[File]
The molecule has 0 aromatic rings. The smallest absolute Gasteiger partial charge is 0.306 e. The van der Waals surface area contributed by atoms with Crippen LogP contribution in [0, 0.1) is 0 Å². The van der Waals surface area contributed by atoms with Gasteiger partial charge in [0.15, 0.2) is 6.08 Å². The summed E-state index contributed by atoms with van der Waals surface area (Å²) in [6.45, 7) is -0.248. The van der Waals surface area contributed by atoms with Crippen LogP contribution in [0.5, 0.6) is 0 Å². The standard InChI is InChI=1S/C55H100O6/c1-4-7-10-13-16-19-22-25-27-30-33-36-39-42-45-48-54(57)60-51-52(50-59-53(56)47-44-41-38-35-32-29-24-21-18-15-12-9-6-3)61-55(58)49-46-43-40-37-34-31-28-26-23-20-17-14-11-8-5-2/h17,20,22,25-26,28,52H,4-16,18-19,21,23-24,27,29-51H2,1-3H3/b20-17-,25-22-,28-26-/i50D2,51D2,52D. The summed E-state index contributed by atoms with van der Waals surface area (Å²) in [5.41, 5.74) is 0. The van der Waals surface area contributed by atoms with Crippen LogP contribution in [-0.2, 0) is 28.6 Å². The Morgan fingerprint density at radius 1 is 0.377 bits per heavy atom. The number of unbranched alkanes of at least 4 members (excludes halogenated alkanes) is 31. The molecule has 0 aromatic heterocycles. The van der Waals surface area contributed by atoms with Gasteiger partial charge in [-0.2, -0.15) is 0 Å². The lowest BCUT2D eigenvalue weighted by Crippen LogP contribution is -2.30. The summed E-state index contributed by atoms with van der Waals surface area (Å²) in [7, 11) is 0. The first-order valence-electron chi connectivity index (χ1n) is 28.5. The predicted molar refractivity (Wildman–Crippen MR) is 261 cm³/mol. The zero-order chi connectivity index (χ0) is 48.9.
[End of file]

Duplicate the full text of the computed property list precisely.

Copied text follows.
The molecule has 0 aromatic rings. The smallest absolute Gasteiger partial charge is 0.306 e. The van der Waals surface area contributed by atoms with Crippen LogP contribution in [0, 0.1) is 0 Å². The van der Waals surface area contributed by atoms with Gasteiger partial charge in [0.15, 0.2) is 6.08 Å². The summed E-state index contributed by atoms with van der Waals surface area (Å²) in [6.45, 7) is -0.248. The van der Waals surface area contributed by atoms with Crippen LogP contribution in [0.5, 0.6) is 0 Å². The standard InChI is InChI=1S/C55H100O6/c1-4-7-10-13-16-19-22-25-27-30-33-36-39-42-45-48-54(57)60-51-52(50-59-53(56)47-44-41-38-35-32-29-24-21-18-15-12-9-6-3)61-55(58)49-46-43-40-37-34-31-28-26-23-20-17-14-11-8-5-2/h17,20,22,25-26,28,52H,4-16,18-19,21,23-24,27,29-51H2,1-3H3/b20-17-,25-22-,28-26-/i50D2,51D2,52D. The summed E-state index contributed by atoms with van der Waals surface area (Å²) in [5.41, 5.74) is 0. The van der Waals surface area contributed by atoms with Crippen LogP contribution in [-0.2, 0) is 28.6 Å². The Morgan fingerprint density at radius 1 is 0.377 bits per heavy atom. The number of unbranched alkanes of at least 4 members (excludes halogenated alkanes) is 31. The molecule has 0 aromatic heterocycles. The van der Waals surface area contributed by atoms with Gasteiger partial charge in [-0.2, -0.15) is 0 Å². The lowest BCUT2D eigenvalue weighted by Crippen LogP contribution is -2.30. The summed E-state index contributed by atoms with van der Waals surface area (Å²) in [7, 11) is 0. The first-order valence-electron chi connectivity index (χ1n) is 28.5. The predicted molar refractivity (Wildman–Crippen MR) is 261 cm³/mol. The zero-order chi connectivity index (χ0) is 48.9.